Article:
In the article ” If Black English Isn’t A Language, Then Tell Me What Is?”, Baldwin uses emotion and logic to relate to his audience. He states that a language can evolve and it all starts with one common language.
He argues that Black English is in fact English just different version of standard English. Having been born during the time where African Americans weren’t always accepted, Baldwin uses personal experiences to support his claims.Baldwin grew up and witnessed racism in his hometown of Harlem, and later on became an advocate for the civil rights movement. It makes sense as to why Baldwin is so passionate to prove how important Black English is and why it should be respected. He uses his personal experiences and examples, to prove his claims and as to why it should not be discredited. He uses the language of French as an example. He states that “people evolve a language in order to control to describe and thus control their circumstances…” (Baldwin 794).
In regions of Paris, Marseilles , Quebec, Guadeloupe and Martinique all share a common language of French. Baldwin uses the example to explain that even though if people from these regions were to travel and to hear the different dialects of French, they wouldn’t be able to understand it but they will still consider it French. Baldwin raises the question why isn’t Black English treated the same way?To capture his audiences emotions, Baldwin touches on the history of slavery. “Blacks came to the United States chained to each other but from different tribes. Neither could speak the others language.” (Baldwin 795). With the conditions of slavery and people coming from different backgrounds, who also spoke different languages, Baldwin explains they came and created their own variation of English, to communicate with one another.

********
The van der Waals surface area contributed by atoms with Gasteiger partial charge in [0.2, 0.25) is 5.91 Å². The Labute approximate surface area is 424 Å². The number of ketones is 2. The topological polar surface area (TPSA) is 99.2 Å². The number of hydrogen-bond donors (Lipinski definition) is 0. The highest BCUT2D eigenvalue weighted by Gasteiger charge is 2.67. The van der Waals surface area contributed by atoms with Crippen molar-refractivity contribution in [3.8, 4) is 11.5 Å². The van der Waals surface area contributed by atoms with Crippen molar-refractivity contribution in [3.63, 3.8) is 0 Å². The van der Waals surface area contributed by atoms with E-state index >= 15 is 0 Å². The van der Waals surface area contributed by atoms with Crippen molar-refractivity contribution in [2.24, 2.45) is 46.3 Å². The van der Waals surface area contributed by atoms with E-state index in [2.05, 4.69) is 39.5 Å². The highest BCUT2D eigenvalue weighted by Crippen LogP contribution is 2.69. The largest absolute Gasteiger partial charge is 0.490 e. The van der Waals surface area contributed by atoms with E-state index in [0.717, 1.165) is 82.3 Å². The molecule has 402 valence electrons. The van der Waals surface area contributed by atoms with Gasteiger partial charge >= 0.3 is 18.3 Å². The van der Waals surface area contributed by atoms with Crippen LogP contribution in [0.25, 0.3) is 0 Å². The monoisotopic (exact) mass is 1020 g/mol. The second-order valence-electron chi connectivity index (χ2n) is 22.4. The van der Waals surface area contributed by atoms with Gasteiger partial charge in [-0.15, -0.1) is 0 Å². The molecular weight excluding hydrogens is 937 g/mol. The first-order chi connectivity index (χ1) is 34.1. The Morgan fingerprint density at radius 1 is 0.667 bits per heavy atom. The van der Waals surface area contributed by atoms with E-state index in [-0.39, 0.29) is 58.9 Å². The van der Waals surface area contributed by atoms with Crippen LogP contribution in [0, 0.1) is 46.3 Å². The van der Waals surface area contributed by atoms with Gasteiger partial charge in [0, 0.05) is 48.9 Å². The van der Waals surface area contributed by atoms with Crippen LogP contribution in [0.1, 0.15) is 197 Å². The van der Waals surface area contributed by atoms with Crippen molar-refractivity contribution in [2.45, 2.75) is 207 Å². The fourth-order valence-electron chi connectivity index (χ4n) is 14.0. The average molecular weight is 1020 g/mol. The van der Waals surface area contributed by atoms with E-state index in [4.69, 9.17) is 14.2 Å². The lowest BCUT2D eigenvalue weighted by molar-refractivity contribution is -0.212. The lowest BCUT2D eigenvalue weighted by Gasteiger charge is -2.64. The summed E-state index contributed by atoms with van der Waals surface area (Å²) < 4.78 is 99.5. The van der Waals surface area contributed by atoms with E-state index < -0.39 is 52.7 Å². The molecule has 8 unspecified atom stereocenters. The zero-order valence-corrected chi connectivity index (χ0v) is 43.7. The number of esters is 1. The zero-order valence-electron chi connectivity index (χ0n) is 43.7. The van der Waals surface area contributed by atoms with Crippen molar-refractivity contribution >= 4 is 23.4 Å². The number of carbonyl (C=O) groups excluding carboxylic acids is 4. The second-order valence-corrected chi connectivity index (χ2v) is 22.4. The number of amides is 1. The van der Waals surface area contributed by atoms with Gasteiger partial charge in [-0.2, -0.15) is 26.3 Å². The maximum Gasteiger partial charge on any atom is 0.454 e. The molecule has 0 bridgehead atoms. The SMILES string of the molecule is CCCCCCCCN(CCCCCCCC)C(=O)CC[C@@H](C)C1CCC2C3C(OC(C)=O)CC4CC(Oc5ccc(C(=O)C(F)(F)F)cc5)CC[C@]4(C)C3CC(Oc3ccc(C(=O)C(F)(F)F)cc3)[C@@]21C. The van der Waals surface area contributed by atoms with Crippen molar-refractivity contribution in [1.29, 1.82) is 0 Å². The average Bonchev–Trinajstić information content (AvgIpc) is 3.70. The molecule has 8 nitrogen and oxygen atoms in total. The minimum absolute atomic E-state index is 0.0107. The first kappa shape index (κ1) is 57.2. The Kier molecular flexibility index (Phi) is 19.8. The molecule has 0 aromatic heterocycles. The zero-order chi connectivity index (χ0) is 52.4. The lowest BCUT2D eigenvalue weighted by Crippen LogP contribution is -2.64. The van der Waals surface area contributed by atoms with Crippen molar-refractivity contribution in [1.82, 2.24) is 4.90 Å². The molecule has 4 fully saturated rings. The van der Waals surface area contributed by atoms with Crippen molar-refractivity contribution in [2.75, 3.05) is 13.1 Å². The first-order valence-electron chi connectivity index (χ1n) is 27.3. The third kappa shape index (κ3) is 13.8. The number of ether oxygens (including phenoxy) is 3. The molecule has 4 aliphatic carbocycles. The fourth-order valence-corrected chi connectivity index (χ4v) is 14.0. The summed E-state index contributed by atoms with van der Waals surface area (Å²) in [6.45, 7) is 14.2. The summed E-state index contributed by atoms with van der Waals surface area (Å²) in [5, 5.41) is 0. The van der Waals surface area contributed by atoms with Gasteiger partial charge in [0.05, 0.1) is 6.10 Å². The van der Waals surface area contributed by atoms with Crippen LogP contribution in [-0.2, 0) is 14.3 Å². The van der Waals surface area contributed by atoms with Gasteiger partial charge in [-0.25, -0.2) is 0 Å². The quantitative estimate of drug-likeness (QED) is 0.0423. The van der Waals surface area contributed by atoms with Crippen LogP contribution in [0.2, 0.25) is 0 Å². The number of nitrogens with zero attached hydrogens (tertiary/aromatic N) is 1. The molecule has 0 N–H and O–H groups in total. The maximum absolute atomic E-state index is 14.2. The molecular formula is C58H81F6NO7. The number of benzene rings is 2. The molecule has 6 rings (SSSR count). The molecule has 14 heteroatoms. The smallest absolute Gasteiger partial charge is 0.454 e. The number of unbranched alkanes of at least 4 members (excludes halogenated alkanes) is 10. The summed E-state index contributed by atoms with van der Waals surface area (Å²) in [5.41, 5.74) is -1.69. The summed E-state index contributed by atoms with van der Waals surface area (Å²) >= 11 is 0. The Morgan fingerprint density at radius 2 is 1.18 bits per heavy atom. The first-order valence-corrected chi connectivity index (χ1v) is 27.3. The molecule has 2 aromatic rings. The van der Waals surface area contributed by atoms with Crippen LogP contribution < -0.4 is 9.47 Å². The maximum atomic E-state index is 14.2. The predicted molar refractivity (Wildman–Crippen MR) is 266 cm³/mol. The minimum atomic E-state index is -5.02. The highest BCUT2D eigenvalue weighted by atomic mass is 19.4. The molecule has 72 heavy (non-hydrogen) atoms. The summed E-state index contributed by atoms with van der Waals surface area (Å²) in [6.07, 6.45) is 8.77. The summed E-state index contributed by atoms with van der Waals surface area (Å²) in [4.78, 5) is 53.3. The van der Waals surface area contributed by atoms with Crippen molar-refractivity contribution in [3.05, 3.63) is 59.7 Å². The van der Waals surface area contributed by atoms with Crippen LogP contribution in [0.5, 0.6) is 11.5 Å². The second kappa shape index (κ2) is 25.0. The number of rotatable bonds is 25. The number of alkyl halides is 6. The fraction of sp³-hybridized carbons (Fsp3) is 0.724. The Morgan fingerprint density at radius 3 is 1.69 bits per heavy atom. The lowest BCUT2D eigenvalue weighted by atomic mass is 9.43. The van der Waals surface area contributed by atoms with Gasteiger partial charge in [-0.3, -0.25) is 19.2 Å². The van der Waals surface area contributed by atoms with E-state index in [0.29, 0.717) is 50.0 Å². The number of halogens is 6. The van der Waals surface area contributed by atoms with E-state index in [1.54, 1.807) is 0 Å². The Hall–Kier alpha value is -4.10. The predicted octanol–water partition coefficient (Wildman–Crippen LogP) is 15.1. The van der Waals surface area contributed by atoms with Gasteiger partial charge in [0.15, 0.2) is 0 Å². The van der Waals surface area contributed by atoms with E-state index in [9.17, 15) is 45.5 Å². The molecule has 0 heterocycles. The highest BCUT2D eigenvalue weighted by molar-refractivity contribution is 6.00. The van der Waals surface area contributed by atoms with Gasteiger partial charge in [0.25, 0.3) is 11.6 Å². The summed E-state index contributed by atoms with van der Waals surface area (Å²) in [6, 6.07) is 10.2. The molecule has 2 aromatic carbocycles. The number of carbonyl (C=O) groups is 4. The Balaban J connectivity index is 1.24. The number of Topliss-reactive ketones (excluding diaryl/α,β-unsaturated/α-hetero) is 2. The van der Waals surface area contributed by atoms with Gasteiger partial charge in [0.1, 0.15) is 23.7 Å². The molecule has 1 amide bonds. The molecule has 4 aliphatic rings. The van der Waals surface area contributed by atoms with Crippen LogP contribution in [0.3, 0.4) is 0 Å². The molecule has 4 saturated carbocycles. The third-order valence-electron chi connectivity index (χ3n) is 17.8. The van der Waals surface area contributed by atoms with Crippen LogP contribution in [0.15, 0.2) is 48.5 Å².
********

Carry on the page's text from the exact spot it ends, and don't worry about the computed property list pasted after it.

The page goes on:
Black English connected the African Americans during their toughest time. It was used often to keep African American after danger. For example he tells a personal story that “his family had to convey to me , for example, the danger in which I was standing from the white man could not possibly understand …” (Baldwin 796). This proves that they needed to use Black English in order to stay safe.The article itself make some Americans feel uncomfortable, because of the choice of words, and how harsh his tone is, but Baldwin is shedding light on an issue that needs to be addressed. Thus having this article published in the New York Times. He expresses his feelings that White Americans would not “sound the way they sound” without Black English.
He claims that White Americans “purified” words such as “Jazz me, baby, let it all hang out, right on,and funky. The way the Americans “purified” the words is a way to convey the control that they had over African Americans.